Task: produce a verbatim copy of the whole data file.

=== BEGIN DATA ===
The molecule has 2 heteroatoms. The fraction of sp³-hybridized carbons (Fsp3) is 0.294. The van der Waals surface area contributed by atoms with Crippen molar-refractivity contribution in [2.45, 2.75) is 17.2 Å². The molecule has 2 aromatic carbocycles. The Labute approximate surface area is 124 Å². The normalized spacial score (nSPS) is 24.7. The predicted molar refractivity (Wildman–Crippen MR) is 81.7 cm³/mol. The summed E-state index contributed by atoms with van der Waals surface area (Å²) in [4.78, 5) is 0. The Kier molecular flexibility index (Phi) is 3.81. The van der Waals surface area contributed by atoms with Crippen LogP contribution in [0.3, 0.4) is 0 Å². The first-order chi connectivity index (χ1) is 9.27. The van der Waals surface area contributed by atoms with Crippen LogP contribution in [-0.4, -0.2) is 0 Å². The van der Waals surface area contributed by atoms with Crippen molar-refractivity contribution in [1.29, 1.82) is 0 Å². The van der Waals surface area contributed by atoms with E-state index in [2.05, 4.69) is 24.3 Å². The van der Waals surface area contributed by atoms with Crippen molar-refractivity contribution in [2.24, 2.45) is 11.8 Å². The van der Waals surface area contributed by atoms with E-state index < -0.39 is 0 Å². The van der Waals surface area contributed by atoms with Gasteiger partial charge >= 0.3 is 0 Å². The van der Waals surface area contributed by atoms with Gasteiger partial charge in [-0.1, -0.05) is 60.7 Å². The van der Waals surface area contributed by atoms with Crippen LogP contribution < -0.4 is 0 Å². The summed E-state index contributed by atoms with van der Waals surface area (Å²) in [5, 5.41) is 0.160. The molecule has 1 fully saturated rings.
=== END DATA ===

The molecule has 2 heteroatoms. The fraction of sp³-hybridized carbons (Fsp3) is 0.294. The van der Waals surface area contributed by atoms with Crippen molar-refractivity contribution in [2.45, 2.75) is 17.2 Å². The molecule has 2 aromatic carbocycles. The Labute approximate surface area is 124 Å². The normalized spacial score (nSPS) is 24.7. The predicted molar refractivity (Wildman–Crippen MR) is 81.7 cm³/mol. The summed E-state index contributed by atoms with van der Waals surface area (Å²) in [4.78, 5) is 0. The Kier molecular flexibility index (Phi) is 3.81. The van der Waals surface area contributed by atoms with Crippen LogP contribution in [0.3, 0.4) is 0 Å². The first-order chi connectivity index (χ1) is 9.27. The van der Waals surface area contributed by atoms with Crippen LogP contribution in [-0.4, -0.2) is 0 Å². The van der Waals surface area contributed by atoms with Crippen molar-refractivity contribution in [1.29, 1.82) is 0 Å². The van der Waals surface area contributed by atoms with E-state index in [2.05, 4.69) is 24.3 Å². The van der Waals surface area contributed by atoms with Crippen molar-refractivity contribution in [2.24, 2.45) is 11.8 Å². The van der Waals surface area contributed by atoms with E-state index < -0.39 is 0 Å². The van der Waals surface area contributed by atoms with Gasteiger partial charge >= 0.3 is 0 Å². The van der Waals surface area contributed by atoms with Gasteiger partial charge in [-0.1, -0.05) is 60.7 Å². The van der Waals surface area contributed by atoms with Crippen LogP contribution < -0.4 is 0 Å². The summed E-state index contributed by atoms with van der Waals surface area (Å²) in [5, 5.41) is 0.160. The molecule has 1 fully saturated rings.